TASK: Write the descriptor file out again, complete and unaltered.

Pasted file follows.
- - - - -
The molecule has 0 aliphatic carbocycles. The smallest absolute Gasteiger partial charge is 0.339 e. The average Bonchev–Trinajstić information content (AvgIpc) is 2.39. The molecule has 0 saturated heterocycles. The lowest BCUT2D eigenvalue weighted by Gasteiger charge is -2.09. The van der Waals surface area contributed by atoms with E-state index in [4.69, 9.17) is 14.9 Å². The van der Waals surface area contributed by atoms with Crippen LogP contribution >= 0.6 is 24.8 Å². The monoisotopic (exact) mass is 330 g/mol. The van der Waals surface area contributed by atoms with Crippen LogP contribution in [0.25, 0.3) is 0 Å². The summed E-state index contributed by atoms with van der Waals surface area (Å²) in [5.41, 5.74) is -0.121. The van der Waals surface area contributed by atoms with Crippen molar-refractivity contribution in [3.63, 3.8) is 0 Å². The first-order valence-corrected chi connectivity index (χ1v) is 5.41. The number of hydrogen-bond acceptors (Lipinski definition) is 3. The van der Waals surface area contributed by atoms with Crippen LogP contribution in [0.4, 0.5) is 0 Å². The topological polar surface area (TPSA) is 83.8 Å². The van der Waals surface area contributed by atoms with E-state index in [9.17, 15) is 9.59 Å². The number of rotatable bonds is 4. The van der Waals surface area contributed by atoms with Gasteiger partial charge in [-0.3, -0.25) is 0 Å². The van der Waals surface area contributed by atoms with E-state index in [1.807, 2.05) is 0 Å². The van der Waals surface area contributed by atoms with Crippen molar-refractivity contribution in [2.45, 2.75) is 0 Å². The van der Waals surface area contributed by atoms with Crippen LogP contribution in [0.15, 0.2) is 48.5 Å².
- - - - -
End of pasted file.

The molecule has 0 aliphatic carbocycles. The smallest absolute Gasteiger partial charge is 0.339 e. The average Bonchev–Trinajstić information content (AvgIpc) is 2.39. The molecule has 0 saturated heterocycles. The lowest BCUT2D eigenvalue weighted by Gasteiger charge is -2.09. The van der Waals surface area contributed by atoms with E-state index in [4.69, 9.17) is 14.9 Å². The van der Waals surface area contributed by atoms with Crippen LogP contribution >= 0.6 is 24.8 Å². The monoisotopic (exact) mass is 330 g/mol. The van der Waals surface area contributed by atoms with Crippen LogP contribution in [0.25, 0.3) is 0 Å². The summed E-state index contributed by atoms with van der Waals surface area (Å²) in [5.41, 5.74) is -0.121. The van der Waals surface area contributed by atoms with Crippen molar-refractivity contribution in [3.63, 3.8) is 0 Å². The first-order valence-corrected chi connectivity index (χ1v) is 5.41. The number of hydrogen-bond acceptors (Lipinski definition) is 3. The van der Waals surface area contributed by atoms with Crippen LogP contribution in [0.4, 0.5) is 0 Å². The topological polar surface area (TPSA) is 83.8 Å². The van der Waals surface area contributed by atoms with E-state index in [9.17, 15) is 9.59 Å². The number of rotatable bonds is 4. The van der Waals surface area contributed by atoms with Gasteiger partial charge in [-0.3, -0.25) is 0 Å². The van der Waals surface area contributed by atoms with E-state index in [1.807, 2.05) is 0 Å². The van der Waals surface area contributed by atoms with Crippen molar-refractivity contribution in [2.45, 2.75) is 0 Å². The van der Waals surface area contributed by atoms with Crippen LogP contribution in [0.15, 0.2) is 48.5 Å².